On Being Thankful

If you don’t follow me on Facebook, where I’ve spent a considerable amount of time the last fews days, you may not know that I had a close encounter with an Italian taxi/limo while on a school trip last week.  I was hit and thrown to the ground and my foot was run over.  Three bones are broken and it is likely I will need surgery to repair them (will know in a couple of weeks).  It could be worse, for sure, and I’m thankful to have my injuries relatively contained.

As a popular song notes, “You don’t know what you’ve got till it’s gone.” I’ve recognized very acutely what it’s like not being able to move freely.  I have a new appreciation for just being able to walk across the room to get a glass of water.  I’m strapped into a boot and am using crutches to get around. I can’t go up or down stairs.  I can’t move around and carry things. I’ve also become keenly aware of how unfriendly many places (and people) are to those with mobility issues.  Aisles are too narrow. There are curbs in the way or doors don’t open properly.

And people aren’t so good at helping those with disabilities either.  I’ve been surprised by how many people don’t get out of the way or open a door or ignore the fact that yes, you really are in line.  I’m not saying anything that those with permanent mobility issues don’t already know.  We kind of suck at being human sometimes.

Yesterday’s holiday went off without a hitch, thanks to my family.  Everyone pitched in to cook.  I am thankful to have loved ones around to help and take care of me in my new invalid situation. So many people don’t have that.  I feel like such an independent person that I often don’t realize how much support we all need and receive without even asking.  My colleagues on the trip pitched in in so many ways like the professionals they are.  And I kept feeling guilty for creating a burden, but I know I would have done the same thing.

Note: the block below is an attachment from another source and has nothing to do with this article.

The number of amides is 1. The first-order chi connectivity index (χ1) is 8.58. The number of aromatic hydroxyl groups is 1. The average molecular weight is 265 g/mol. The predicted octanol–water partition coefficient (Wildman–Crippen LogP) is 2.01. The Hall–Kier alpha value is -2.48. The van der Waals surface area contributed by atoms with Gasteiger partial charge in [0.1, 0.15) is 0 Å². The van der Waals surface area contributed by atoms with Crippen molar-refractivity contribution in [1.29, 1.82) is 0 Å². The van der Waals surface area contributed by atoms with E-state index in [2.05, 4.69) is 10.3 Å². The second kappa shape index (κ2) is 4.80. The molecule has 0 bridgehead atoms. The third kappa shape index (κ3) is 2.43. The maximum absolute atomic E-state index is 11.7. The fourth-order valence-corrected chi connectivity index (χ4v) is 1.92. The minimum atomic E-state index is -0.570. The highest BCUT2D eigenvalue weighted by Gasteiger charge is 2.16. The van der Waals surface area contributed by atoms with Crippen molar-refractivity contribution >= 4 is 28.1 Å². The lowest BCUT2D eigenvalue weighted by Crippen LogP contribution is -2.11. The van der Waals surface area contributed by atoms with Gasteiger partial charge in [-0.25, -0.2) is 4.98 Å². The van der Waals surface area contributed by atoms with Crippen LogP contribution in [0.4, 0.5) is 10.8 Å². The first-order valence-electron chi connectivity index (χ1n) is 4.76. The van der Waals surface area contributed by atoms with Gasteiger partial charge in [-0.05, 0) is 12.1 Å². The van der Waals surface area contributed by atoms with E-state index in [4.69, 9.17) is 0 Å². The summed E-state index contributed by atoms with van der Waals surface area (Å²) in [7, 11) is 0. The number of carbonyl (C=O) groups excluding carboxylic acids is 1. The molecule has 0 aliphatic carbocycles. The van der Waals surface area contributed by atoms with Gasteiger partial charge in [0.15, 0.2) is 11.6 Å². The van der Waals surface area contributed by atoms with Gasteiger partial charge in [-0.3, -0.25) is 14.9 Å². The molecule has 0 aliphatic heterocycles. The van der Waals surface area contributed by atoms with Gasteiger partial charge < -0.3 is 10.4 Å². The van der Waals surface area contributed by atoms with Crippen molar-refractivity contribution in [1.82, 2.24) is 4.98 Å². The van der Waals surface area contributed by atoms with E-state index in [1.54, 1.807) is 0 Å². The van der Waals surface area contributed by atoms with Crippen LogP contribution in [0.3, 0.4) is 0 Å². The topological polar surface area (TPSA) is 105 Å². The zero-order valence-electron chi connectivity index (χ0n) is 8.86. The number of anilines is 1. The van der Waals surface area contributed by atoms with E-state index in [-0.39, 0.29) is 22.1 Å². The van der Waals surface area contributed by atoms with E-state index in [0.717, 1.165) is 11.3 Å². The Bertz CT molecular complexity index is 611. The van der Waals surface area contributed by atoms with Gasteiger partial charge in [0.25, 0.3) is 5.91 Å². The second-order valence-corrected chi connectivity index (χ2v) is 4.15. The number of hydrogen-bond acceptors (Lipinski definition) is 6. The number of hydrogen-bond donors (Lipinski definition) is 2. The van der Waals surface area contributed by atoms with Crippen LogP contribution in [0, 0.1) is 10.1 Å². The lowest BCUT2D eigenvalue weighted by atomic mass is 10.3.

So I am thankful for so many things.  For my health and life.  For the people around me who support me in so many ways big and small.  For my family, who are taking care of me with good spirit.  When I get back to being mobile, I feel like not just giving back to my family and friends, but elsewhere. On Black Friday, while others are out shopping for things they don’t really need, I’m thinking about all the non-consumer things I already have, how there is nothing I really need, how lucky I truly am, how there are other out there who are not so lucky, and how I might be able to help.

3 Replies to “On Being Thankful”

  1. Ykes! I’d missed this. I’ll keep my fingers crossed that your situation doesn’t require complicated further treatment. It sounds bad enough. As you note, it also reveals how poorly the world deals with disability of many sorts.

    I’m glad that you had family to rally around for the festive day. Heal and prosper!

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